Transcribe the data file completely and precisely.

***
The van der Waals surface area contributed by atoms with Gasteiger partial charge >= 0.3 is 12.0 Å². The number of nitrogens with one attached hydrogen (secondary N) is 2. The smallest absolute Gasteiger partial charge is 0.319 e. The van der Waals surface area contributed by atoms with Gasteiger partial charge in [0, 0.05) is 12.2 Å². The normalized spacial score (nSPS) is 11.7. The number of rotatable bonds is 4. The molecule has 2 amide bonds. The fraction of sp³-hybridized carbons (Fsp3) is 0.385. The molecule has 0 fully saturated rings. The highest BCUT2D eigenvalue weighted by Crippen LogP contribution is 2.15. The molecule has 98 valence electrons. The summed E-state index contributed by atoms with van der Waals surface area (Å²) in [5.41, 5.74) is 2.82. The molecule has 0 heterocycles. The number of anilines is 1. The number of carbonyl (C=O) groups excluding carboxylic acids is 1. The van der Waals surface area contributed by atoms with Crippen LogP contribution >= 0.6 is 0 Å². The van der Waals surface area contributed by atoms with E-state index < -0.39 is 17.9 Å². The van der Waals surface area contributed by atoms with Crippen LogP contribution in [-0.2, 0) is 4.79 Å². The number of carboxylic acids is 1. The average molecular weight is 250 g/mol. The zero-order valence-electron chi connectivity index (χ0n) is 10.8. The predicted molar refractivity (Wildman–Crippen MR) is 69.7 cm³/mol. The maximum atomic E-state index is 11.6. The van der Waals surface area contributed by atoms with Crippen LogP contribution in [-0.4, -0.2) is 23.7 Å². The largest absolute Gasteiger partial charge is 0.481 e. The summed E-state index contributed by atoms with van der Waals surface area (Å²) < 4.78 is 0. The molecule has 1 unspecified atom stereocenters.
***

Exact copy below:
The van der Waals surface area contributed by atoms with Gasteiger partial charge >= 0.3 is 12.0 Å². The number of nitrogens with one attached hydrogen (secondary N) is 2. The smallest absolute Gasteiger partial charge is 0.319 e. The van der Waals surface area contributed by atoms with Gasteiger partial charge in [0, 0.05) is 12.2 Å². The normalized spacial score (nSPS) is 11.7. The number of rotatable bonds is 4. The molecule has 2 amide bonds. The fraction of sp³-hybridized carbons (Fsp3) is 0.385. The molecule has 0 fully saturated rings. The highest BCUT2D eigenvalue weighted by Crippen LogP contribution is 2.15. The molecule has 98 valence electrons. The summed E-state index contributed by atoms with van der Waals surface area (Å²) in [5.41, 5.74) is 2.82. The molecule has 0 heterocycles. The number of anilines is 1. The number of carbonyl (C=O) groups excluding carboxylic acids is 1. The van der Waals surface area contributed by atoms with Crippen LogP contribution >= 0.6 is 0 Å². The van der Waals surface area contributed by atoms with E-state index < -0.39 is 17.9 Å². The van der Waals surface area contributed by atoms with Crippen LogP contribution in [-0.2, 0) is 4.79 Å². The number of carboxylic acids is 1. The average molecular weight is 250 g/mol. The zero-order valence-electron chi connectivity index (χ0n) is 10.8. The predicted molar refractivity (Wildman–Crippen MR) is 69.7 cm³/mol. The maximum atomic E-state index is 11.6. The van der Waals surface area contributed by atoms with Crippen LogP contribution in [-0.4, -0.2) is 23.7 Å². The largest absolute Gasteiger partial charge is 0.481 e. The summed E-state index contributed by atoms with van der Waals surface area (Å²) < 4.78 is 0. The molecule has 1 unspecified atom stereocenters.